Another example might be the continual evolution of the endowment ceremony over the years. Not only have some of the wording and information presented in the drama changed (i.e., practice/policy), but the specific nature of the covenants have changed (i.e., doctrine). The covenants that our parents and grandparents and great-grandparents made were not quite the same as those we make today. It would a mistake to take an absolutist stance and conclude that the temple rituals and covenants — as they exist today — must be the same through all dispensations in order to be a legitimate representation of our relationship with God.
Our doctrine of ongoing revelation places emphasis on what God is saying over what He has said.
When the Israelites were traveling through the wilderness, they began to criticize Moses and complain about their situation. In response, “the Lord sent fiery serpents among the people, and they bit the people; and much people of Israel died” (Number 21:6). God then instructed Moses, “Make thee a fiery serpent, and set it upon a pole: and it shall come to pass, that every one that is bitten, when he looketh upon it, shall live” (Numbers 21:8-9). Those who looked to the serpent lived, but many chose not to look. Nephi, in the Book of Mormon, tells us that “because of the simpleness of the way, or the easiness of it, there were many who perished. And they did harden their hearts … and they did revile against Moses, and also against God” (1 Nephi 17:41-42).
Why would so many Israelites ignore such a simple instruction? They may have thought Moses was violating commandments that he himself had delivered from God: “Thou shalt not make unto thee any graven image. … Thou shalt not bow down thyself to them, nor serve them” (Exodus 20:4-5). Perhaps they thought Moses was a fallen prophet, or that he was testing them to see if they would value their own lives over God’s commandments. Either way, the Israelites may have rigidly adhered to what they thought were the unchangeable commandments of God.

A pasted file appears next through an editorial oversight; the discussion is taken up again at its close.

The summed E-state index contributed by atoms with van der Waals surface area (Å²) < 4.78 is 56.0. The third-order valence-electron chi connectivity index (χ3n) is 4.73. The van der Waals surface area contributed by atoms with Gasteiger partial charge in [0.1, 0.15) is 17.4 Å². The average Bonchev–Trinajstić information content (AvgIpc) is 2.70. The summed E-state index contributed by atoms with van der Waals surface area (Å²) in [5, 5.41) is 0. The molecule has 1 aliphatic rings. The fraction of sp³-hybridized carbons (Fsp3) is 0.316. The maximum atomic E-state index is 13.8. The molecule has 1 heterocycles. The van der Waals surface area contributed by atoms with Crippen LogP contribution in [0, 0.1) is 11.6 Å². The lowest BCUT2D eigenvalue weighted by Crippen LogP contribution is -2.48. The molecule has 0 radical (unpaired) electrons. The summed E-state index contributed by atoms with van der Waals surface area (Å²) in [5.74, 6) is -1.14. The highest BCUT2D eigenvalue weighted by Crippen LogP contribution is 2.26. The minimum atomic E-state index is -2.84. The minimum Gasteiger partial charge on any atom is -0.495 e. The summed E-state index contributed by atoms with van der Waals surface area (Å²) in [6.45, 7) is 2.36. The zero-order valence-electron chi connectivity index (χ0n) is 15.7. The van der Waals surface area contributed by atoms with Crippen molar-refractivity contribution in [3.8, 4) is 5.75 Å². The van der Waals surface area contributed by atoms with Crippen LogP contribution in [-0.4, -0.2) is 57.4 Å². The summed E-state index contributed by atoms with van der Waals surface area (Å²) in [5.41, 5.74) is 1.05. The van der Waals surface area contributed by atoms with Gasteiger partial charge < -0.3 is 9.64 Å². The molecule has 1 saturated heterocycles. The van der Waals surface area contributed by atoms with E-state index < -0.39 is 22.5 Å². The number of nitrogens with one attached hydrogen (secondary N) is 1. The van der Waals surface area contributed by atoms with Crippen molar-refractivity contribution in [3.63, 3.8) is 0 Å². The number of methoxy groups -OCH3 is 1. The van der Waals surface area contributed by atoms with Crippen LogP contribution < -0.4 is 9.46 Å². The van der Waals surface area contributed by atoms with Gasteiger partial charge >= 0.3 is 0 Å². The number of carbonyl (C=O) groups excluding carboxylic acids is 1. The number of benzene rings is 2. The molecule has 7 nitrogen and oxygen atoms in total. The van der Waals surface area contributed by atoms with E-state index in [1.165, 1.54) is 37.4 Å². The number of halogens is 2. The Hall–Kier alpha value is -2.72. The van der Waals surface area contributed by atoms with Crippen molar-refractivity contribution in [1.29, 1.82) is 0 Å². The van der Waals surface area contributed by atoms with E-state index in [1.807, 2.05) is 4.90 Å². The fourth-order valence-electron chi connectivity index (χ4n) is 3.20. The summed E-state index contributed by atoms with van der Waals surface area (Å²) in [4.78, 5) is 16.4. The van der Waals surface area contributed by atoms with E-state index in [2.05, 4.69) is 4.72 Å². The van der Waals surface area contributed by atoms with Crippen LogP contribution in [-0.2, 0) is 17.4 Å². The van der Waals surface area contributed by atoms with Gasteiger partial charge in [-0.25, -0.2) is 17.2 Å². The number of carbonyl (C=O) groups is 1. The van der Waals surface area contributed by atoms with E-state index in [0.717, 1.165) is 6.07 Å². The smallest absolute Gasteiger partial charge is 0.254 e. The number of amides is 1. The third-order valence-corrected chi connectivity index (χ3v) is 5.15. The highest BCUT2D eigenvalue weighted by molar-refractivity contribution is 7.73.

In this story, the ancient Israelites may have elevated “the Law” over the Lawgiver (Jehovah). That is, they may have prioritized what God had said before over what God was now saying. Perhaps Moses was teaching the Israelites the need for constant, ongoing communication with God. Perhaps God was teaching the Israelites never to idolize abstract systems of belief over continuing direction from the Living God of Israel. President Oaks warned:
A desire to follow a prophet is surely a great and appropriate strength, but even this has its potentially dangerous manifestations. I have heard of more than one group so intent on following the words of a dead prophet that they have rejected the teachings and counsel of the living ones. Satan has used that corruption from the beginning of the Restoration. You will recall Joseph Smith’s direction for the Saints to gather in Kirtland, Ohio, then in Missouri, and then in Illinois. At each place along the way, a certain number of Saints fell away, crying “fallen prophet” as their excuse for adhering to the earlier words and rejecting the current direction. The same thing happened after the death of the Prophet Joseph Smith, when some Saints seized upon one statement or another by the deceased Prophet as a basis for sponsoring or joining a new group that rejected the counsel of the living prophets.
Following the prophet is a great strength, but it needs to be consistent and current, lest it lead to the spiritual downfall that comes from rejecting continuous revelation. Under that principle, the most important difference between dead prophets and living ones is that those who are dead are not here to receive and declare the Lord’s latest words to his people. If they were, there would be no differences among the messages of the prophets.
Similarly, President Ezra Taft Benson taught:
God’s revelation to Adam did not instruct Noah how to build the Ark. Noah needed his own revelation. Therefore the most important prophet so far as you and I are concerned is the one living in our day and age to whom the Lord is currently revealing His will for us. Therefore the most important reading we can do is any of the words of the prophet contained each month in our Church Magazines. Our instructions about what we should do for each six months are found in the General Conference addresses which are printed in the Church magazine.